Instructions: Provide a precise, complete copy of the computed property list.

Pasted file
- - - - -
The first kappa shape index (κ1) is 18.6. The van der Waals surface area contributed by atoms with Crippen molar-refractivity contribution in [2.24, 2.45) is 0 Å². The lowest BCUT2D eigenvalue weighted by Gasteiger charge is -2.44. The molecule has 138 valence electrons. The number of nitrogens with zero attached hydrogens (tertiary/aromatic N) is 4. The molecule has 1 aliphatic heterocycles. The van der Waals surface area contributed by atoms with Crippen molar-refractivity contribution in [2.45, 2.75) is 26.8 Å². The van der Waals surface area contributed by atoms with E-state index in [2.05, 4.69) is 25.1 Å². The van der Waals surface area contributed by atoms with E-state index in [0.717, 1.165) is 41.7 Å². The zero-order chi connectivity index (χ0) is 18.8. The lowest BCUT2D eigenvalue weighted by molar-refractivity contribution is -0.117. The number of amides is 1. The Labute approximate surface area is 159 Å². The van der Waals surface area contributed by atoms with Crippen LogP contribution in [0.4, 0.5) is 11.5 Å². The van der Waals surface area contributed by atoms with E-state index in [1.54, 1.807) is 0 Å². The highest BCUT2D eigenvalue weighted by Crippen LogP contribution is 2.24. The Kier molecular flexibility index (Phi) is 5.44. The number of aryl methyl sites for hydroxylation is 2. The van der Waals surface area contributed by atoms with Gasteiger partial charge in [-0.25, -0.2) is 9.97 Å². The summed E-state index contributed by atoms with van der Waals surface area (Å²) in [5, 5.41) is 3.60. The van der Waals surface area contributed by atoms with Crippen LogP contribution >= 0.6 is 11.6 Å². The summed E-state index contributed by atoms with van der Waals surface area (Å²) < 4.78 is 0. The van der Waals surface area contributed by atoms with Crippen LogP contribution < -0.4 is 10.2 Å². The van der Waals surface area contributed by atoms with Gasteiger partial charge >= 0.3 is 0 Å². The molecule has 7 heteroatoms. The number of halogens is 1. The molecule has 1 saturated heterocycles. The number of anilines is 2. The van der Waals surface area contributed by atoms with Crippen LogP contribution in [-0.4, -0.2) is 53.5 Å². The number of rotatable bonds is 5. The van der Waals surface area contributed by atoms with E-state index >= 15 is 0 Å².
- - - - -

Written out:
The first kappa shape index (κ1) is 18.6. The van der Waals surface area contributed by atoms with Crippen molar-refractivity contribution in [2.24, 2.45) is 0 Å². The lowest BCUT2D eigenvalue weighted by Gasteiger charge is -2.44. The molecule has 138 valence electrons. The number of nitrogens with zero attached hydrogens (tertiary/aromatic N) is 4. The molecule has 1 aliphatic heterocycles. The van der Waals surface area contributed by atoms with Crippen molar-refractivity contribution in [2.45, 2.75) is 26.8 Å². The van der Waals surface area contributed by atoms with E-state index in [2.05, 4.69) is 25.1 Å². The van der Waals surface area contributed by atoms with E-state index in [0.717, 1.165) is 41.7 Å². The zero-order chi connectivity index (χ0) is 18.8. The lowest BCUT2D eigenvalue weighted by molar-refractivity contribution is -0.117. The number of amides is 1. The Labute approximate surface area is 159 Å². The van der Waals surface area contributed by atoms with Crippen LogP contribution in [0.4, 0.5) is 11.5 Å². The van der Waals surface area contributed by atoms with E-state index in [1.54, 1.807) is 0 Å². The highest BCUT2D eigenvalue weighted by Crippen LogP contribution is 2.24. The Kier molecular flexibility index (Phi) is 5.44. The number of aryl methyl sites for hydroxylation is 2. The van der Waals surface area contributed by atoms with Gasteiger partial charge in [-0.25, -0.2) is 9.97 Å². The summed E-state index contributed by atoms with van der Waals surface area (Å²) in [5, 5.41) is 3.60. The van der Waals surface area contributed by atoms with Crippen LogP contribution >= 0.6 is 11.6 Å². The summed E-state index contributed by atoms with van der Waals surface area (Å²) < 4.78 is 0. The van der Waals surface area contributed by atoms with Crippen LogP contribution < -0.4 is 10.2 Å². The van der Waals surface area contributed by atoms with Gasteiger partial charge >= 0.3 is 0 Å². The molecule has 7 heteroatoms. The number of halogens is 1. The molecule has 1 saturated heterocycles. The number of anilines is 2. The van der Waals surface area contributed by atoms with Crippen LogP contribution in [-0.4, -0.2) is 53.5 Å². The number of rotatable bonds is 5. The van der Waals surface area contributed by atoms with E-state index >= 15 is 0 Å².